Medical Physics and Biomedical Engineering


UCL Medical Physics researchers awarded funding in EPSRC New Horizons initiative

3 October 2022

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Two projects led by UCL Medical Physics and Biomedical Engineering research teams have received EPSRC funding through the New Horizons initiative.

Each awarded project focuses on high risk, speculative engineering or information and communication technologies research with a potentially transformative impact.

The projects are supported by a £15 million investment from the Engineering and Physical Sciences Research Council (EPSRC), part of UK Research and Innovation, through the New Horizons initiative.

EPSRC Executive Chair Professor Dame Lynn Gladden commented:

“The adventurous thinking displayed in these new projects underlines the ingenuity and imagination of our research base, taking novel approaches to tackle major challenges. The discovery-led science we support is at the heart of the research and innovation ecosystem. Engineering and physical sciences underpins and advances research across all disciplines, catalysing the breakthroughs and technologies that deliver benefits and prosperity for all of society.”

Our Projects

Complete Material Characterisation Through A Single Polychromatic X-ray Scan

Research team: Professor Peter Munro and Professor Sandro Olivo

Project outline: X-ray computed tomography (CT) is a powerful technique for imaging three-dimensional objects revealing the interior of a sample. X-ray CT is routinely used in medical imaging and industrial inspection, for example. Currently, contrast in X-ray CT images is largely based upon how strongly X-rays are attenuated by the sample. For example, bones in the human body strongly attenuate X-rays incident upon them, which is why bones, which are highly attenuating, appear with relatively high contrast in X-ray CT images. There is much interest in extending X-ray CT to be able to identify particular materials in a sample. For example, personalised diagnosis of complex diseases increasingly involves the use of imaging agents. Our method would provide the ability to pinpoint multiple agents simultaneously in a single scan, allowing for more effective diagnostic tests to be performed in a simple and speedy manner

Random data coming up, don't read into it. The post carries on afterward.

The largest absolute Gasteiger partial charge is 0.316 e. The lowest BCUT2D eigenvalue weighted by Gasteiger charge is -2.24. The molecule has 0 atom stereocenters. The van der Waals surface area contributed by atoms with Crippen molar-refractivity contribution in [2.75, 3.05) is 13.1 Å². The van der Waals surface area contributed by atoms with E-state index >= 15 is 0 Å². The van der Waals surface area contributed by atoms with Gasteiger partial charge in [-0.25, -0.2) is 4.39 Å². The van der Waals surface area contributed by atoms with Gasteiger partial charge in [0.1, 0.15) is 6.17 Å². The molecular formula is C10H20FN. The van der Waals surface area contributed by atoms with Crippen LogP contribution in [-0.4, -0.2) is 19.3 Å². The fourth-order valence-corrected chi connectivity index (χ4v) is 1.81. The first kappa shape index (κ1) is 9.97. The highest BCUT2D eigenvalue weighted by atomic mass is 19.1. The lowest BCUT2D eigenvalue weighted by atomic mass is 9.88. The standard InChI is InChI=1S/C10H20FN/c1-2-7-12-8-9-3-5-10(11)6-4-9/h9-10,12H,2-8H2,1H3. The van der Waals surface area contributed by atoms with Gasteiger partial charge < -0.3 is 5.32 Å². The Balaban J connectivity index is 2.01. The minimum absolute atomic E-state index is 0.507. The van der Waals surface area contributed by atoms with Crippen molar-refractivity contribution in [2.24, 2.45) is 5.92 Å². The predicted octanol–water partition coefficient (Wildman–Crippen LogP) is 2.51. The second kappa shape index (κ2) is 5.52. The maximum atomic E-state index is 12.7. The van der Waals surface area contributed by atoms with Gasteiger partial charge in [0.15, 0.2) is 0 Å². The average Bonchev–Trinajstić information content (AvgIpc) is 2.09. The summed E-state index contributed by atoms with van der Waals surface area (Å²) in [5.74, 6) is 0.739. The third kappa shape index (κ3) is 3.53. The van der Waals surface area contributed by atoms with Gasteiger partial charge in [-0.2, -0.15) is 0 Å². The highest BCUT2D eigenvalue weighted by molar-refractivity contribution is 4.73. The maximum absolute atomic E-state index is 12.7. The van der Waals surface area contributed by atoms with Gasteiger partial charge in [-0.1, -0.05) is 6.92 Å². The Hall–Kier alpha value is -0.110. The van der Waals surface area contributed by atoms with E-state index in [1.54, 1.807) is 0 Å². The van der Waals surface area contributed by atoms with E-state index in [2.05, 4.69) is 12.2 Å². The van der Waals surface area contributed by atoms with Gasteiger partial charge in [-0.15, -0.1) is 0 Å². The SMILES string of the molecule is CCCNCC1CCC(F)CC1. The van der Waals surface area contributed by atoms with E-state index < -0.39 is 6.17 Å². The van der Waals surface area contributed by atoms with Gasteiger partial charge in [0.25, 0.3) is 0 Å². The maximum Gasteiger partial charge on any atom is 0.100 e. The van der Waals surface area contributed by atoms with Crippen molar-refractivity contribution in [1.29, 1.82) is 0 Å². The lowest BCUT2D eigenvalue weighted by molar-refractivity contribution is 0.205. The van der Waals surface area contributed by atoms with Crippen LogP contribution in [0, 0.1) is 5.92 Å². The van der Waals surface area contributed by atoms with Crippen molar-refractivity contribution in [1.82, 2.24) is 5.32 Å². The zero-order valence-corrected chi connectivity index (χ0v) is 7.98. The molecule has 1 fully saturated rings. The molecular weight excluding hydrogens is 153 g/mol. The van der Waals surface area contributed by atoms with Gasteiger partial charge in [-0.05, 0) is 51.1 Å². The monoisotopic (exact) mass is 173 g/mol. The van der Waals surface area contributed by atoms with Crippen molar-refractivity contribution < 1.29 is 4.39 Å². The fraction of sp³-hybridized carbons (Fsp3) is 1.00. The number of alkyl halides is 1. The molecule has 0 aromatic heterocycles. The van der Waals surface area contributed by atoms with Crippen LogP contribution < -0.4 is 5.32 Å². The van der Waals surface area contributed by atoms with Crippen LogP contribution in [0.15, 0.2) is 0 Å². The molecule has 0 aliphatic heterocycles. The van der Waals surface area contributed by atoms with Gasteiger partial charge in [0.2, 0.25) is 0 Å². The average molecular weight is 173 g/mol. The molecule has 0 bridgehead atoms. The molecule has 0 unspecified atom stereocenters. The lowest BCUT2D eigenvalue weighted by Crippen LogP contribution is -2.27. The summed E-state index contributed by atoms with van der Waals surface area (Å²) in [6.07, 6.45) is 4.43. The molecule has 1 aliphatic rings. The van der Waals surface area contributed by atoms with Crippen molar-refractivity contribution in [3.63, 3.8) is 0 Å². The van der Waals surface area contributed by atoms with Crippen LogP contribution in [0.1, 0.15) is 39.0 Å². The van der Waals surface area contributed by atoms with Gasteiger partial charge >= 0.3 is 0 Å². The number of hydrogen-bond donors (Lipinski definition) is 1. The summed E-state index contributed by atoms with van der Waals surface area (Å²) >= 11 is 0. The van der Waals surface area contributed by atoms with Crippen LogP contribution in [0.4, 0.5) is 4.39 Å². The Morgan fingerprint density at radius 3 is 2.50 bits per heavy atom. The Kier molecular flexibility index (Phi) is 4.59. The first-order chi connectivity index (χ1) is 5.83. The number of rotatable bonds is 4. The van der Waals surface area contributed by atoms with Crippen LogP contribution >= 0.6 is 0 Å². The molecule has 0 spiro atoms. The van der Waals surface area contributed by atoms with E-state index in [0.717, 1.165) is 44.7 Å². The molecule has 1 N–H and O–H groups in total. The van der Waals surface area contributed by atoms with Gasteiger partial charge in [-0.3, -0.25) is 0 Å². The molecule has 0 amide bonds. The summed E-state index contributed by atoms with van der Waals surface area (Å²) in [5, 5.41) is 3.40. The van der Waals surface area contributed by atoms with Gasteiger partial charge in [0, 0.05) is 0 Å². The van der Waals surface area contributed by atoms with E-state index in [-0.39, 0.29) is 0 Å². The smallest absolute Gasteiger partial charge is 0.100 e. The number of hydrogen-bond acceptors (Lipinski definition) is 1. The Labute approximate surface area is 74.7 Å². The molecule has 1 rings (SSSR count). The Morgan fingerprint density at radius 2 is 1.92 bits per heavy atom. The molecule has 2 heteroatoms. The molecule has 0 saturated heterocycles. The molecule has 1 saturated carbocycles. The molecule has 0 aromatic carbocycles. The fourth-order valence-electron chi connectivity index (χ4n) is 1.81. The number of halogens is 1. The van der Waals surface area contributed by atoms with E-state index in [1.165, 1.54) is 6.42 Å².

At present, material identification using X-ray CT can only be performed using two separate CT scans which therefore takes twice the amount of time of a single CT, thus delivering double the radiation does to the sample. Furthermore, this approach only works for monochromatic X-ray source, such as are available at synchrotrons, which are expensive to operate and have very limited capacity. Even if synchrotron access is possible, in many applications, such as medical imaging, performing two scans is not feasible due to the dose they can safely receive. More recently, methods which make use of expensive detectors can achieve this using a single scan, however severely limiting the sample size.

We propose a method of performing material identification which uses a single phase-sensitive CT scan and is based on the edge illumination x-ray phase imaging technique which employs standard, therefore cost effective, x-ray imaging equipment. Our technique works by recognizing that three-dimensional images of electron density and effective atomic number, reconstructed from a single edge-illumination CT data set will only have sharp interfaces between two materials when both of these materials have been correctly identified. Thus, the unknown material can be determined by varying a reconstruction parameter and inspecting an interface between the known and unknown materials. The parameter which leads to this interface becoming sharp essentially reveals the unknown material. This phenomenon can be used sequentially to identify all materials in a sample, resulting in complete material identification using a single CT scan.